“Oh God, Jane Austen,” said Stella.

Strangers in Company by Jane Aiken Hodge (1973)

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There are misfortunes in life that no one will accept; people would rather believe in the supernatural and the impossible.

The Man in the Iron Mask by Alexandre Dumas (1850)

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full-moon

The moon was full and, urged by a restless excitement, she had been unable to remain in her room. She walked without conscious direction through a grove of oleanders and came out on the shore, pale gold sands silvered by the moonlight, a line of slowly curling surf white as ivory, and a sea of violet blue. Above her the Southern moon seemed huge and very near and she felt as if she could catch it in her hand.

Forget Me Not by Marjorie Bowen (1932)

~

“First his secretary, seated in his master’s chair, was shot,” he said slowly. “Then his butler, who was apparently after his master’s Scotch, got poisoned. Then his chauffeur met with a very mysterious accident, and finally a man walking with him down the street got a coping stone on his head.” He sat back and regarded his companion almost triumphantly. “What do you say to that?” he demanded.

“Shocking,” said the young man. “Very bad taste on someone’s part. Rotten marksmanship, too,” he added, after some consideration. “I suppose he’s travelling for health now, like me?”

Mystery Mile by Margery Allingham (1930)

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jane_shore_-_weir_collection

She raised her eyes – they lighted on the masquer. The pressure of the people had forced him so close to her that their hands touched. Shore lent forward to speak to his father. The mysterious personage seized the occasion, pressed that gloved hand with ardour, and whispered in her ear.

“You have done unwisely – you might have been the beloved of a king.”

Jane Shore by Mary Bennett (1869)

~

“There are many forms of love, Violet. One can love a parent in one way, a sibling in another, a lover, a friend, an animal…each in different ways.”

Flora watched Violet’s face as everything it contained seemed to soften and a veil fell from her eyes.

“Yes, yes! But Flora, how can we possibly choose whom we love when society dictates it?”

“Well, even though outwardly we must do as society dictates, the feelings we hold inside us may contradict that completely.”

The Shadow Sister by Lucinda Riley (2016)

~

Favourite books this month: Alathea, The Man in the Iron Mask and The Shadow Sister.

As you can see, I’m very behind with my reviews, which isn’t ideal at the start of a new year. However, I do have most of them written and scheduled to be posted throughout January. For now, I would like to wish you all a Happy New Year!

The Plague Charmer by Karen Maitland

the-plague-charmer The village of Porlock Weir appears to be under a curse. Janiveer, a woman rescued from the sea following an eclipse of the sun, has warned the villagers that plague is approaching and that only she can save them – for a price. It’s a price that nobody is willing to pay, but it’s not long before the disease reaches their small coastal community and there are some in the village who begin to wonder whether they have made the right choice. The year is 1361 and the horrors of the Great Pestilence of thirteen years before are still fresh in people’s minds.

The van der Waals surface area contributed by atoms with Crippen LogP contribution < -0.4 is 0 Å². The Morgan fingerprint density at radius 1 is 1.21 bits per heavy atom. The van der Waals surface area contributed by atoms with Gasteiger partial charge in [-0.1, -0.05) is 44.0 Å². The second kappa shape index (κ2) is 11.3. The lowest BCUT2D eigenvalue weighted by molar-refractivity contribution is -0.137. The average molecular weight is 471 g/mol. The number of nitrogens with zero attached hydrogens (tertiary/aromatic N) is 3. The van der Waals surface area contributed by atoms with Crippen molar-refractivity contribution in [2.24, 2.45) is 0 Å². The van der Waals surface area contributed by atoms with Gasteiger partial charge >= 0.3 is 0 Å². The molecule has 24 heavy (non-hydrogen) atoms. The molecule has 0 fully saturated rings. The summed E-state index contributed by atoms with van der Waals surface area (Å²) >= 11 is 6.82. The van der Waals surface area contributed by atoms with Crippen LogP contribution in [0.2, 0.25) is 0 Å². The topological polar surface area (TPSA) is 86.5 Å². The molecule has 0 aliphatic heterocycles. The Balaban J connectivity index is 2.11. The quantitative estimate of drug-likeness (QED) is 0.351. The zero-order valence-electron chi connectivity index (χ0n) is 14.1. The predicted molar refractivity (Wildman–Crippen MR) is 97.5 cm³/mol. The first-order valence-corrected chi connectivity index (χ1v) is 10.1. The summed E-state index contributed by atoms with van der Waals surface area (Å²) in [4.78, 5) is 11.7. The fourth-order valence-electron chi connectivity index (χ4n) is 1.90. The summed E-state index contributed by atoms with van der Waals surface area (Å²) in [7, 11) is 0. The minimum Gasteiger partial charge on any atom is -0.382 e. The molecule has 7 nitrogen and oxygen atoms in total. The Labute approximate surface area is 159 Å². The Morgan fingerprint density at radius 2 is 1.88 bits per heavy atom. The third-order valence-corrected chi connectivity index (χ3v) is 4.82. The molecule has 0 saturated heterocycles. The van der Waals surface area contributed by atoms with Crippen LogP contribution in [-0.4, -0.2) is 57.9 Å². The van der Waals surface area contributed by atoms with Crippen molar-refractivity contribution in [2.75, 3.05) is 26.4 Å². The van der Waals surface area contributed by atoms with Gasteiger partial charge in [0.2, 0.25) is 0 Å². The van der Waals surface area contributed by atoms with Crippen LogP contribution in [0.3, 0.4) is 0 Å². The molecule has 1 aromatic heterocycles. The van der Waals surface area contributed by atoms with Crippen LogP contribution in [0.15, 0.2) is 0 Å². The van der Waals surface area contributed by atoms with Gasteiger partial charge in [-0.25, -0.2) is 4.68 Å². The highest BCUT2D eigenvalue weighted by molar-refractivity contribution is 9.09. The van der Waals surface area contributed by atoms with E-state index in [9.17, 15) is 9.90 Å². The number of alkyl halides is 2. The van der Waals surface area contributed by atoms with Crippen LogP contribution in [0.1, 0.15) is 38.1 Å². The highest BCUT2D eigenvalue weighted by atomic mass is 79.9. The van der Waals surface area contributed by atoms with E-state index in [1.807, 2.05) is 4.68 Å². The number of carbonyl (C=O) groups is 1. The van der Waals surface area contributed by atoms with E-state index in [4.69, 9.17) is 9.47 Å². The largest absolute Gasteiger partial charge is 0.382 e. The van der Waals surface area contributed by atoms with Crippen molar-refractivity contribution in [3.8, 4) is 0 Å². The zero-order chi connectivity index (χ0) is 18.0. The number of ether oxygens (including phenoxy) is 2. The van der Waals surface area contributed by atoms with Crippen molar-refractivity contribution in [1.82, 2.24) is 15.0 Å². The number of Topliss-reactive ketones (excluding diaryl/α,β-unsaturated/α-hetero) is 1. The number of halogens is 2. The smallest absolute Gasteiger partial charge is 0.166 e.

In The Plague Charmer, Karen Maitland tells the story of Porlock Weir through the eyes of several different characters: Will, a dwarf; Matilda, devoted to her religion; Christina, who has given birth in secret at nearby Porlock Manor; and Sara, a mother trying to protect her two young sons. It’s a complex plot; each of these characters, and others, have storylines of their own, but they all come together to form a dark and magical mixture of myth, folklore and legend, love, murder, religious relics and secret cults.

There were so many things to like about The Plague Charmer. I particularly loved the setting – a little fishing village on the Exmoor coast – and learning about the lives of the people who lived there, steeped in tradition and superstition. It was interesting to watch the people of Porlock Weir deal with the arrival of the plague at a time when so little was understood about the causes of illness and death, a time when even a natural phenomenon such as an eclipse caused panic and terror. Whether or not Janiveer really possessed magical powers, it was easy to see how she was able to take advantage of the fears of the villagers to manipulate the situation to serve her own ends.

Although I can’t really say that I liked any of the characters, I did enjoy getting to know them all, especially Will, the ‘fake dwarf’. Not a natural dwarf, but one created by his master in a most horrific way, to be sold for the entertainment of rich noblemen. Due to his size and the treatment he has been forced to endure, Will looks at the world differently from the other villagers and is in the unusual position of being not quite ‘one of them’ but not quite an outsider either. He’s a great character and one of only a few in the novel who behaved with decency and humanity. I couldn’t help thinking, though, that there were too many characters and too many subplots (one in particular, involving Sara’s sons, Luke and Hob, added very little to the overall story, in my opinion). I found the constant switching between viewpoints distracting and would have preferred to have spent longer following one character before moving on to the next.

Getting back to the positives, I enjoyed reading the author’s Historical Notes at the end of the book. These provided an opportunity to learn more about the background to the story and some of the people and places that are mentioned (most of the characters are fictional, but a few, such as Sir Nigel Loring of Porlock Manor, are based on real historical figures). I was also pleased to discover that we are given the answers to the intriguing riddles found in the headings of Will’s chapters. Some of them were easy to guess, but others had left me baffled!

Finally, I should probably leave you with a word of warning. Like the other Karen Maitland books I’ve read (The Vanishing Witch and The Raven’s Head), this is a very dark story and can be quite gruesome at times; you need to be prepared for bad things happening to the people of Porlock Weir, and that includes the children. It’s not a book for the faint-hearted, but it’s certainly a fascinating and atmospheric one.

Thanks to Headline for providing a copy of this book for review.

The Raven’s Head by Karen Maitland